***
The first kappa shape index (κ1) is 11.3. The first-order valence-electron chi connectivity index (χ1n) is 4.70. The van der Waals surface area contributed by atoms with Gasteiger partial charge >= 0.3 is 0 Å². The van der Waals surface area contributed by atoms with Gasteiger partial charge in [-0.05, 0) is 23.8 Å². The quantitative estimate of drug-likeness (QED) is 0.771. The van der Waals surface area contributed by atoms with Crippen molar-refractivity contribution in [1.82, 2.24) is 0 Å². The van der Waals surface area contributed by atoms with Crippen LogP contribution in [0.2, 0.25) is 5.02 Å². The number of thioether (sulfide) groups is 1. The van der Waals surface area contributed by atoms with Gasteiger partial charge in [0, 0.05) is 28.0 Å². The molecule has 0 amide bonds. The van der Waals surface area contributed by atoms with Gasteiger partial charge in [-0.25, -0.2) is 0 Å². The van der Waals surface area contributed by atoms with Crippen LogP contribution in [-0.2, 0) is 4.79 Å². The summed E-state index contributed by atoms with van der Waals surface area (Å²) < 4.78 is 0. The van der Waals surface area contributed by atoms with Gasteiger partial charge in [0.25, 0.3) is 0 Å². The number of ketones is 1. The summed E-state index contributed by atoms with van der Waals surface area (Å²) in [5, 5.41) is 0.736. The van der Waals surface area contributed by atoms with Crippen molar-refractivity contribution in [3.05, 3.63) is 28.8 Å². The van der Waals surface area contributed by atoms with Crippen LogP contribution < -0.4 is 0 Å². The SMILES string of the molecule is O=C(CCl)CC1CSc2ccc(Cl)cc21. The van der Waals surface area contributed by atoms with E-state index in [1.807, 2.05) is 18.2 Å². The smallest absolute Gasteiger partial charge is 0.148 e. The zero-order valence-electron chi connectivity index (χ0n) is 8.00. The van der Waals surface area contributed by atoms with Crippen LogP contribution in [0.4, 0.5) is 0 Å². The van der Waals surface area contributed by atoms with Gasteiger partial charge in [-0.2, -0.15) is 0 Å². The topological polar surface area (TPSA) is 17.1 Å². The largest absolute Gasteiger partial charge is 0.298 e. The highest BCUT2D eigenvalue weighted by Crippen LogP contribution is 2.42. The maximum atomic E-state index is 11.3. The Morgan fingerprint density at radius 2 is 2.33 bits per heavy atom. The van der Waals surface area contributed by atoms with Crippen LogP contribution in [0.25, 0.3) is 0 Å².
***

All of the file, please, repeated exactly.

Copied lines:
The first kappa shape index (κ1) is 11.3. The first-order valence-electron chi connectivity index (χ1n) is 4.70. The van der Waals surface area contributed by atoms with Gasteiger partial charge >= 0.3 is 0 Å². The van der Waals surface area contributed by atoms with Gasteiger partial charge in [-0.05, 0) is 23.8 Å². The quantitative estimate of drug-likeness (QED) is 0.771. The van der Waals surface area contributed by atoms with Crippen molar-refractivity contribution in [1.82, 2.24) is 0 Å². The van der Waals surface area contributed by atoms with Crippen LogP contribution in [0.2, 0.25) is 5.02 Å². The number of thioether (sulfide) groups is 1. The van der Waals surface area contributed by atoms with Gasteiger partial charge in [0, 0.05) is 28.0 Å². The molecule has 0 amide bonds. The van der Waals surface area contributed by atoms with Gasteiger partial charge in [-0.25, -0.2) is 0 Å². The van der Waals surface area contributed by atoms with Crippen LogP contribution in [-0.2, 0) is 4.79 Å². The summed E-state index contributed by atoms with van der Waals surface area (Å²) < 4.78 is 0. The van der Waals surface area contributed by atoms with Gasteiger partial charge in [0.25, 0.3) is 0 Å². The number of ketones is 1. The summed E-state index contributed by atoms with van der Waals surface area (Å²) in [5, 5.41) is 0.736. The van der Waals surface area contributed by atoms with Crippen molar-refractivity contribution in [3.05, 3.63) is 28.8 Å². The van der Waals surface area contributed by atoms with Crippen LogP contribution < -0.4 is 0 Å². The SMILES string of the molecule is O=C(CCl)CC1CSc2ccc(Cl)cc21. The van der Waals surface area contributed by atoms with E-state index in [1.807, 2.05) is 18.2 Å². The smallest absolute Gasteiger partial charge is 0.148 e. The zero-order valence-electron chi connectivity index (χ0n) is 8.00. The van der Waals surface area contributed by atoms with Crippen LogP contribution in [0.4, 0.5) is 0 Å². The van der Waals surface area contributed by atoms with Gasteiger partial charge in [-0.2, -0.15) is 0 Å². The topological polar surface area (TPSA) is 17.1 Å². The largest absolute Gasteiger partial charge is 0.298 e. The highest BCUT2D eigenvalue weighted by Crippen LogP contribution is 2.42. The maximum atomic E-state index is 11.3. The Morgan fingerprint density at radius 2 is 2.33 bits per heavy atom. The van der Waals surface area contributed by atoms with Crippen LogP contribution in [0.25, 0.3) is 0 Å².